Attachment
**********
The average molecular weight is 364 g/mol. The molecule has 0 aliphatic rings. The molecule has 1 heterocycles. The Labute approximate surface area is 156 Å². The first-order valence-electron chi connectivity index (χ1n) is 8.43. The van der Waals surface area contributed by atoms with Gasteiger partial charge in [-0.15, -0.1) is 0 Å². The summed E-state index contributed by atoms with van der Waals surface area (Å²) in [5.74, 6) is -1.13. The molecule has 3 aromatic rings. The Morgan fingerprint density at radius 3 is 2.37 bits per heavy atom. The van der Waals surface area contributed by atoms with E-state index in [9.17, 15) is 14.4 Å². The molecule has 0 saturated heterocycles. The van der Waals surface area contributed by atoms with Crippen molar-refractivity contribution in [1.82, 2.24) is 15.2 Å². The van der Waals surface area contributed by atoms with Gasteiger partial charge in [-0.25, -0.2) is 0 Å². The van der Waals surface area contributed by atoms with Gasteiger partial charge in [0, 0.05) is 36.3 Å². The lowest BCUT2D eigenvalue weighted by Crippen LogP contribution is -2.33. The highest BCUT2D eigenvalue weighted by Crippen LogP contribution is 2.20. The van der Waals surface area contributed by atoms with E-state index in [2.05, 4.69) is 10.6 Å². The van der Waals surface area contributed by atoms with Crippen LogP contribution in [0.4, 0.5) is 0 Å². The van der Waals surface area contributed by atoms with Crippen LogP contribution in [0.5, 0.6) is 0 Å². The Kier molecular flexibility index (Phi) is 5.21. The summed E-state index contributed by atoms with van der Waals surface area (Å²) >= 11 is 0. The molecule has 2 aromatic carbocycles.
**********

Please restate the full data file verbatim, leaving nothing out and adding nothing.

The average molecular weight is 364 g/mol. The molecule has 0 aliphatic rings. The molecule has 1 heterocycles. The Labute approximate surface area is 156 Å². The first-order valence-electron chi connectivity index (χ1n) is 8.43. The van der Waals surface area contributed by atoms with Gasteiger partial charge in [-0.15, -0.1) is 0 Å². The summed E-state index contributed by atoms with van der Waals surface area (Å²) in [5.74, 6) is -1.13. The molecule has 3 aromatic rings. The Morgan fingerprint density at radius 3 is 2.37 bits per heavy atom. The van der Waals surface area contributed by atoms with E-state index in [9.17, 15) is 14.4 Å². The molecule has 0 saturated heterocycles. The van der Waals surface area contributed by atoms with Crippen molar-refractivity contribution in [1.82, 2.24) is 15.2 Å². The van der Waals surface area contributed by atoms with Gasteiger partial charge in [-0.25, -0.2) is 0 Å². The van der Waals surface area contributed by atoms with Gasteiger partial charge in [0, 0.05) is 36.3 Å². The lowest BCUT2D eigenvalue weighted by Crippen LogP contribution is -2.33. The highest BCUT2D eigenvalue weighted by Crippen LogP contribution is 2.20. The van der Waals surface area contributed by atoms with E-state index in [2.05, 4.69) is 10.6 Å². The van der Waals surface area contributed by atoms with Crippen LogP contribution in [0.4, 0.5) is 0 Å². The van der Waals surface area contributed by atoms with Crippen LogP contribution in [0.5, 0.6) is 0 Å². The Kier molecular flexibility index (Phi) is 5.21. The summed E-state index contributed by atoms with van der Waals surface area (Å²) >= 11 is 0. The molecule has 2 aromatic carbocycles.